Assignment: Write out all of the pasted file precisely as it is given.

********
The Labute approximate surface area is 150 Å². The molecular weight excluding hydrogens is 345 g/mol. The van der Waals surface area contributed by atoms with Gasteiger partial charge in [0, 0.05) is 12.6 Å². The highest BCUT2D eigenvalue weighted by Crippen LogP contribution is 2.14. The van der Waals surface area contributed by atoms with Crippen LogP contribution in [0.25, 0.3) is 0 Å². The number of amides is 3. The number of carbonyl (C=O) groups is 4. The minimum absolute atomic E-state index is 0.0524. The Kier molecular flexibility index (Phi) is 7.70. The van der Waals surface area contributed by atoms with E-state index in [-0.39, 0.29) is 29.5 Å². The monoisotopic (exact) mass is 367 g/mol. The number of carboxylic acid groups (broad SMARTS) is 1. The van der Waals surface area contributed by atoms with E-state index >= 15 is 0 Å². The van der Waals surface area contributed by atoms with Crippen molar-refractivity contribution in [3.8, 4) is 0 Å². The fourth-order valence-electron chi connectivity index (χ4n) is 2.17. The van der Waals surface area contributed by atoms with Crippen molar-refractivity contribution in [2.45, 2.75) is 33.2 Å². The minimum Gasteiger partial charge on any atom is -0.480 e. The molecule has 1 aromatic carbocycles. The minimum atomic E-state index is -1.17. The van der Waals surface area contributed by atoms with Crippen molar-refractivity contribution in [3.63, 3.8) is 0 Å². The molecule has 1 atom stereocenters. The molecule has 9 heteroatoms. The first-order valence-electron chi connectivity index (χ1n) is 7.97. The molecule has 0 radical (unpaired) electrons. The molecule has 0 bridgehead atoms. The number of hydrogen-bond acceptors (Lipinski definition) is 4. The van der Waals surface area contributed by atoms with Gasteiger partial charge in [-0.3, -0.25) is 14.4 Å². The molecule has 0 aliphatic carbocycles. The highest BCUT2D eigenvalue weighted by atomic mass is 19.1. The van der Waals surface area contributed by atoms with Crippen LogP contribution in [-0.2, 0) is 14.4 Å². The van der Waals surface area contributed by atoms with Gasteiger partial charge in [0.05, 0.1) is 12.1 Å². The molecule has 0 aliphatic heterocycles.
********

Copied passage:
The Labute approximate surface area is 150 Å². The molecular weight excluding hydrogens is 345 g/mol. The van der Waals surface area contributed by atoms with Gasteiger partial charge in [0, 0.05) is 12.6 Å². The highest BCUT2D eigenvalue weighted by Crippen LogP contribution is 2.14. The van der Waals surface area contributed by atoms with Crippen LogP contribution in [0.25, 0.3) is 0 Å². The number of amides is 3. The number of carbonyl (C=O) groups is 4. The minimum absolute atomic E-state index is 0.0524. The Kier molecular flexibility index (Phi) is 7.70. The van der Waals surface area contributed by atoms with E-state index in [-0.39, 0.29) is 29.5 Å². The monoisotopic (exact) mass is 367 g/mol. The number of carboxylic acid groups (broad SMARTS) is 1. The van der Waals surface area contributed by atoms with E-state index >= 15 is 0 Å². The van der Waals surface area contributed by atoms with Crippen molar-refractivity contribution in [3.8, 4) is 0 Å². The fourth-order valence-electron chi connectivity index (χ4n) is 2.17. The van der Waals surface area contributed by atoms with Crippen molar-refractivity contribution in [2.45, 2.75) is 33.2 Å². The minimum Gasteiger partial charge on any atom is -0.480 e. The molecule has 1 aromatic carbocycles. The minimum atomic E-state index is -1.17. The van der Waals surface area contributed by atoms with Crippen molar-refractivity contribution in [3.63, 3.8) is 0 Å². The molecule has 1 atom stereocenters. The molecule has 9 heteroatoms. The first-order valence-electron chi connectivity index (χ1n) is 7.97. The molecule has 0 radical (unpaired) electrons. The molecule has 0 bridgehead atoms. The number of hydrogen-bond acceptors (Lipinski definition) is 4. The van der Waals surface area contributed by atoms with Gasteiger partial charge in [-0.3, -0.25) is 14.4 Å². The molecule has 0 aliphatic carbocycles. The highest BCUT2D eigenvalue weighted by atomic mass is 19.1. The van der Waals surface area contributed by atoms with Crippen LogP contribution in [-0.2, 0) is 14.4 Å². The van der Waals surface area contributed by atoms with Gasteiger partial charge in [0.05, 0.1) is 12.1 Å². The molecule has 0 aliphatic heterocycles.